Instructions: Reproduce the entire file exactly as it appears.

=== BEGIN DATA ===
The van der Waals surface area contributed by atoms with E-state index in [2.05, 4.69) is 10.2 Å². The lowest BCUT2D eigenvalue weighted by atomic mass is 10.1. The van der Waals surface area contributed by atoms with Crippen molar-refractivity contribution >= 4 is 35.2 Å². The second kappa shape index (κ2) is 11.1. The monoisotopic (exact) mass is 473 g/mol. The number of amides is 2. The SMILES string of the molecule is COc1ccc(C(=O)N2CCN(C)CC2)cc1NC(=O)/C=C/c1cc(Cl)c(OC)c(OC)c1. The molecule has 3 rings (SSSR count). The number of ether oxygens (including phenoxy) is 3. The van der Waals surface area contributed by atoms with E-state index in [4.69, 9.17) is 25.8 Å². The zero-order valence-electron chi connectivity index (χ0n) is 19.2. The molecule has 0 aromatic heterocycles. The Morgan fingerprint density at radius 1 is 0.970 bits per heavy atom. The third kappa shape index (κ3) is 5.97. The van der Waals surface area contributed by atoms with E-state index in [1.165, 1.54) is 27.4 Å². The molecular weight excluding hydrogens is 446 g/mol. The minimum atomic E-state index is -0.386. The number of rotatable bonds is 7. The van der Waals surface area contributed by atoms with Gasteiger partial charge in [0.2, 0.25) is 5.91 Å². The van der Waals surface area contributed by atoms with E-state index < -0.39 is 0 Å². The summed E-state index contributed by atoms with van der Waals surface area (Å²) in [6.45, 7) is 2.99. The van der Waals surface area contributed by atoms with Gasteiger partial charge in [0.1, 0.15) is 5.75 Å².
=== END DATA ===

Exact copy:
The van der Waals surface area contributed by atoms with E-state index in [2.05, 4.69) is 10.2 Å². The lowest BCUT2D eigenvalue weighted by atomic mass is 10.1. The van der Waals surface area contributed by atoms with Crippen molar-refractivity contribution >= 4 is 35.2 Å². The second kappa shape index (κ2) is 11.1. The monoisotopic (exact) mass is 473 g/mol. The number of amides is 2. The SMILES string of the molecule is COc1ccc(C(=O)N2CCN(C)CC2)cc1NC(=O)/C=C/c1cc(Cl)c(OC)c(OC)c1. The molecule has 3 rings (SSSR count). The number of ether oxygens (including phenoxy) is 3. The van der Waals surface area contributed by atoms with E-state index in [4.69, 9.17) is 25.8 Å². The zero-order valence-electron chi connectivity index (χ0n) is 19.2. The molecule has 0 aromatic heterocycles. The Morgan fingerprint density at radius 1 is 0.970 bits per heavy atom. The third kappa shape index (κ3) is 5.97. The van der Waals surface area contributed by atoms with E-state index in [1.165, 1.54) is 27.4 Å². The molecular weight excluding hydrogens is 446 g/mol. The minimum atomic E-state index is -0.386. The number of rotatable bonds is 7. The van der Waals surface area contributed by atoms with Gasteiger partial charge in [0.2, 0.25) is 5.91 Å². The van der Waals surface area contributed by atoms with E-state index < -0.39 is 0 Å². The summed E-state index contributed by atoms with van der Waals surface area (Å²) in [6.45, 7) is 2.99. The van der Waals surface area contributed by atoms with Gasteiger partial charge in [0.1, 0.15) is 5.75 Å².